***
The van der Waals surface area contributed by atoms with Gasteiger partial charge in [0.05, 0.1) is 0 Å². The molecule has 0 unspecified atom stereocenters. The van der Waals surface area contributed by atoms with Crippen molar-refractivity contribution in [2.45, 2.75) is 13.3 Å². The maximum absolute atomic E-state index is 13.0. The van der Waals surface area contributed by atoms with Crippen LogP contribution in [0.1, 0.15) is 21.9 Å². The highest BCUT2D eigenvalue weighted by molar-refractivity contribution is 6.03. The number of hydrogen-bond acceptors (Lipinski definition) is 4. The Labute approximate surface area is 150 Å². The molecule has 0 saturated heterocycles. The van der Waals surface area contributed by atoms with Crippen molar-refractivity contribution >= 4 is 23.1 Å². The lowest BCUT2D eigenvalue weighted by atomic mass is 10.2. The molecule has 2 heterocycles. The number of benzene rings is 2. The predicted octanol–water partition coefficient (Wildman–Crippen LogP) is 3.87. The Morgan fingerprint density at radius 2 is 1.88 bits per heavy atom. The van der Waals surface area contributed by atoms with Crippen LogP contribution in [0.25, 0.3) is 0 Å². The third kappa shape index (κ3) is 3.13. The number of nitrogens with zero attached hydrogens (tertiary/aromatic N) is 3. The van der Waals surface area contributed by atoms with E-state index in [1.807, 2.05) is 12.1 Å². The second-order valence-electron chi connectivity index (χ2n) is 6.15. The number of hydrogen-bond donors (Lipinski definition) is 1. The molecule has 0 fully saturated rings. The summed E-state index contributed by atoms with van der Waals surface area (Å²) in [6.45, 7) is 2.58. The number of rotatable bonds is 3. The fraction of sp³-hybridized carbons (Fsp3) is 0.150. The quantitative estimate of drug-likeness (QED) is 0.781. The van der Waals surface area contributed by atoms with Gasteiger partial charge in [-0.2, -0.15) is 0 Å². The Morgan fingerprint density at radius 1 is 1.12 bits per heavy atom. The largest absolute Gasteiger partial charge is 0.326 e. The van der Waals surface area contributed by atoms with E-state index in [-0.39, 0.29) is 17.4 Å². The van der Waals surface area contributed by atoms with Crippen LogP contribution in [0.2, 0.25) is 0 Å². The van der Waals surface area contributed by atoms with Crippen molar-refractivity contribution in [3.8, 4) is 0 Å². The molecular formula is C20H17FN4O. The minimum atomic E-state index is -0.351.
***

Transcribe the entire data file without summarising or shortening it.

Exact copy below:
The van der Waals surface area contributed by atoms with Gasteiger partial charge in [0.05, 0.1) is 0 Å². The molecule has 0 unspecified atom stereocenters. The van der Waals surface area contributed by atoms with Crippen molar-refractivity contribution in [2.45, 2.75) is 13.3 Å². The maximum absolute atomic E-state index is 13.0. The van der Waals surface area contributed by atoms with Crippen LogP contribution in [0.1, 0.15) is 21.9 Å². The highest BCUT2D eigenvalue weighted by molar-refractivity contribution is 6.03. The number of hydrogen-bond acceptors (Lipinski definition) is 4. The Labute approximate surface area is 150 Å². The molecule has 0 saturated heterocycles. The van der Waals surface area contributed by atoms with Crippen molar-refractivity contribution >= 4 is 23.1 Å². The lowest BCUT2D eigenvalue weighted by atomic mass is 10.2. The molecule has 2 heterocycles. The number of benzene rings is 2. The predicted octanol–water partition coefficient (Wildman–Crippen LogP) is 3.87. The Morgan fingerprint density at radius 2 is 1.88 bits per heavy atom. The van der Waals surface area contributed by atoms with Crippen LogP contribution in [0.25, 0.3) is 0 Å². The third kappa shape index (κ3) is 3.13. The number of nitrogens with zero attached hydrogens (tertiary/aromatic N) is 3. The van der Waals surface area contributed by atoms with E-state index in [1.807, 2.05) is 12.1 Å². The second-order valence-electron chi connectivity index (χ2n) is 6.15. The number of hydrogen-bond donors (Lipinski definition) is 1. The molecule has 0 fully saturated rings. The summed E-state index contributed by atoms with van der Waals surface area (Å²) in [6.45, 7) is 2.58. The number of rotatable bonds is 3. The fraction of sp³-hybridized carbons (Fsp3) is 0.150. The quantitative estimate of drug-likeness (QED) is 0.781. The van der Waals surface area contributed by atoms with Gasteiger partial charge in [-0.2, -0.15) is 0 Å². The Morgan fingerprint density at radius 1 is 1.12 bits per heavy atom. The largest absolute Gasteiger partial charge is 0.326 e. The van der Waals surface area contributed by atoms with E-state index in [-0.39, 0.29) is 17.4 Å². The van der Waals surface area contributed by atoms with Crippen LogP contribution in [0.2, 0.25) is 0 Å². The van der Waals surface area contributed by atoms with Crippen molar-refractivity contribution in [3.8, 4) is 0 Å². The molecular formula is C20H17FN4O. The minimum atomic E-state index is -0.351.